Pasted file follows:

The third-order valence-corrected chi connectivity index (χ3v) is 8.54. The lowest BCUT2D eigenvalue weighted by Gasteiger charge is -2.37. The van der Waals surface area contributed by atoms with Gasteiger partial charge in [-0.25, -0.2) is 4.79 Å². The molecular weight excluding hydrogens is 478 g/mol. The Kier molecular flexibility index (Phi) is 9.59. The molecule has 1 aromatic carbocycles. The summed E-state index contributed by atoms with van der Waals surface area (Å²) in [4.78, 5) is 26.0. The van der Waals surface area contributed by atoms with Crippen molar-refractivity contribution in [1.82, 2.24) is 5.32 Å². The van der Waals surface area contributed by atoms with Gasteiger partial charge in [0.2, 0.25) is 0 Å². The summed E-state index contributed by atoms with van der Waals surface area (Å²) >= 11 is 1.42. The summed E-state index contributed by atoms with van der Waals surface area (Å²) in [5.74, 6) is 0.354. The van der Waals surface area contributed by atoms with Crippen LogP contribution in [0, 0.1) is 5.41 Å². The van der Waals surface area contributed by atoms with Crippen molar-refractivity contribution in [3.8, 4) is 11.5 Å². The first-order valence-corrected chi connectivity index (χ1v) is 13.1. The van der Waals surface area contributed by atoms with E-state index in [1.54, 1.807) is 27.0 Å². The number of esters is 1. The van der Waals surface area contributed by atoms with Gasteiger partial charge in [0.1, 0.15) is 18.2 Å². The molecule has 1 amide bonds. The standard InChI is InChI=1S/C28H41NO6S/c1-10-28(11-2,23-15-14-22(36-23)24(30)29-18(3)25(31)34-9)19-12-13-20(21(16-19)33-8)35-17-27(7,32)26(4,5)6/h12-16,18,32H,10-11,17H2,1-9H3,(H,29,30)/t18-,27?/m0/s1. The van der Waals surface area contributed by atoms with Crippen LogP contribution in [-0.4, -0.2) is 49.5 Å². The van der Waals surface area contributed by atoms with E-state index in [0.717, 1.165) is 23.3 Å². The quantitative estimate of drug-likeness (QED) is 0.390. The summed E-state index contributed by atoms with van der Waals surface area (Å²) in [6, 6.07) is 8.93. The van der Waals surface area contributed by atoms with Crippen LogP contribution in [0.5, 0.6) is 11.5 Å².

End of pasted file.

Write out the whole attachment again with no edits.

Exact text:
The third-order valence-corrected chi connectivity index (χ3v) is 8.54. The lowest BCUT2D eigenvalue weighted by Gasteiger charge is -2.37. The van der Waals surface area contributed by atoms with Gasteiger partial charge in [-0.25, -0.2) is 4.79 Å². The molecular weight excluding hydrogens is 478 g/mol. The Kier molecular flexibility index (Phi) is 9.59. The molecule has 1 aromatic carbocycles. The summed E-state index contributed by atoms with van der Waals surface area (Å²) in [4.78, 5) is 26.0. The van der Waals surface area contributed by atoms with Crippen molar-refractivity contribution in [1.82, 2.24) is 5.32 Å². The van der Waals surface area contributed by atoms with Gasteiger partial charge in [0.2, 0.25) is 0 Å². The summed E-state index contributed by atoms with van der Waals surface area (Å²) >= 11 is 1.42. The summed E-state index contributed by atoms with van der Waals surface area (Å²) in [5.74, 6) is 0.354. The van der Waals surface area contributed by atoms with Crippen LogP contribution in [0, 0.1) is 5.41 Å². The van der Waals surface area contributed by atoms with Crippen molar-refractivity contribution in [3.8, 4) is 11.5 Å². The first-order valence-corrected chi connectivity index (χ1v) is 13.1. The van der Waals surface area contributed by atoms with E-state index in [1.54, 1.807) is 27.0 Å². The number of esters is 1. The van der Waals surface area contributed by atoms with Gasteiger partial charge in [0.1, 0.15) is 18.2 Å². The molecule has 1 amide bonds. The standard InChI is InChI=1S/C28H41NO6S/c1-10-28(11-2,23-15-14-22(36-23)24(30)29-18(3)25(31)34-9)19-12-13-20(21(16-19)33-8)35-17-27(7,32)26(4,5)6/h12-16,18,32H,10-11,17H2,1-9H3,(H,29,30)/t18-,27?/m0/s1. The van der Waals surface area contributed by atoms with Crippen LogP contribution in [-0.4, -0.2) is 49.5 Å². The van der Waals surface area contributed by atoms with E-state index in [0.717, 1.165) is 23.3 Å². The quantitative estimate of drug-likeness (QED) is 0.390. The summed E-state index contributed by atoms with van der Waals surface area (Å²) in [6, 6.07) is 8.93. The van der Waals surface area contributed by atoms with Crippen LogP contribution in [0.5, 0.6) is 11.5 Å².